It’s very common for students to graduate and find themselves settling down nearby Boston for real-world jobs, research, grad school and the like. For students who aren’t graduating this May, we also try to linger around campus too – whether that is to bid farewell to graduating seniors, continue pursuing public service/research projects that began during term time, or make some extra summer money with jobs through the Harvard Alumni Association (HAA) like Dorm Crew, baby-sitting, bartending, etc. We love staying on campus when the weather isn’t a frigid 3 degrees and we enjoy campus even more when classes have ended.

After an entire semester of story time-lectures, I think it’s more than fair to say that all students deserve a little time to kill a few brain cells catching up on trashy television and sunbathing – all of which I really want to be guilty of as soon as possible! “Camp Harvard” (no school, just friends) is definitely a much needed, much slower pace to life that no one will ever complain about. Just imagine an ideal fantasy world where you can endlessly chill with your friends – guiltlessly too as there are no papers/psets (problem sets) to start or lectures to catch up on!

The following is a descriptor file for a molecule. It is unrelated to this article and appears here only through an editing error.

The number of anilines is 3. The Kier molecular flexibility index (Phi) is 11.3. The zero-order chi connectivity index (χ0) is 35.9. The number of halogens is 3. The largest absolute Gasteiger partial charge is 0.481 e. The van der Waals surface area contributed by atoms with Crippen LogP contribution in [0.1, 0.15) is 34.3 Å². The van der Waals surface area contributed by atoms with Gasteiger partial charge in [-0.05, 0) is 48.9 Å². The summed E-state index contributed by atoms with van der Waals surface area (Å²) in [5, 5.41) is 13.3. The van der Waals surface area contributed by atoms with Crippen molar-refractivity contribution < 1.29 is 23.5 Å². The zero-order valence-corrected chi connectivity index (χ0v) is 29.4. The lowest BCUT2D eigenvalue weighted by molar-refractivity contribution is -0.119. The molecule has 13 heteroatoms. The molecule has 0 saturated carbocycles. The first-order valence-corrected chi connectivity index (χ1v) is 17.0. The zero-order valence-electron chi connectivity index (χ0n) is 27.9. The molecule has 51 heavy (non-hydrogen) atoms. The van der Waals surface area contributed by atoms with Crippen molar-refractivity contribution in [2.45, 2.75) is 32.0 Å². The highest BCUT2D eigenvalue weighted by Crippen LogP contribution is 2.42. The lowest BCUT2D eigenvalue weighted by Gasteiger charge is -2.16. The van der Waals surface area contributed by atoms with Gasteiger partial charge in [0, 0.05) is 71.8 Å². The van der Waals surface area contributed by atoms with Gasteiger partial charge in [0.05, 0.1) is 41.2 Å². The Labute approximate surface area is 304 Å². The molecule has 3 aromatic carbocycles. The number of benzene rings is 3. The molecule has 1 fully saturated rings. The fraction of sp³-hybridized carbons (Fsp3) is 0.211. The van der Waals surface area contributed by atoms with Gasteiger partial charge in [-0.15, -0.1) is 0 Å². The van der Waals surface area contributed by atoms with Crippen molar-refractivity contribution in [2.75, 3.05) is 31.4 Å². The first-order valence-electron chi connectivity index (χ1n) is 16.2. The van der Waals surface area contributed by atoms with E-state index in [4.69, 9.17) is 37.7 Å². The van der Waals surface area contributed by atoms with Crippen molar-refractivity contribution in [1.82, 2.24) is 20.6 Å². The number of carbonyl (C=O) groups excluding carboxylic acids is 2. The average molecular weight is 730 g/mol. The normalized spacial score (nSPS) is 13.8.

The summer after my freshman year, I stayed about 1.5 weeks after the end of the semester to work Dorm Crew which is pretty much an entirely student run business contracted by the university to clean students’ dorm rooms both during term-time and the summer in order to get rooms sleek for new/summer students and previous students (who come back for reunions!).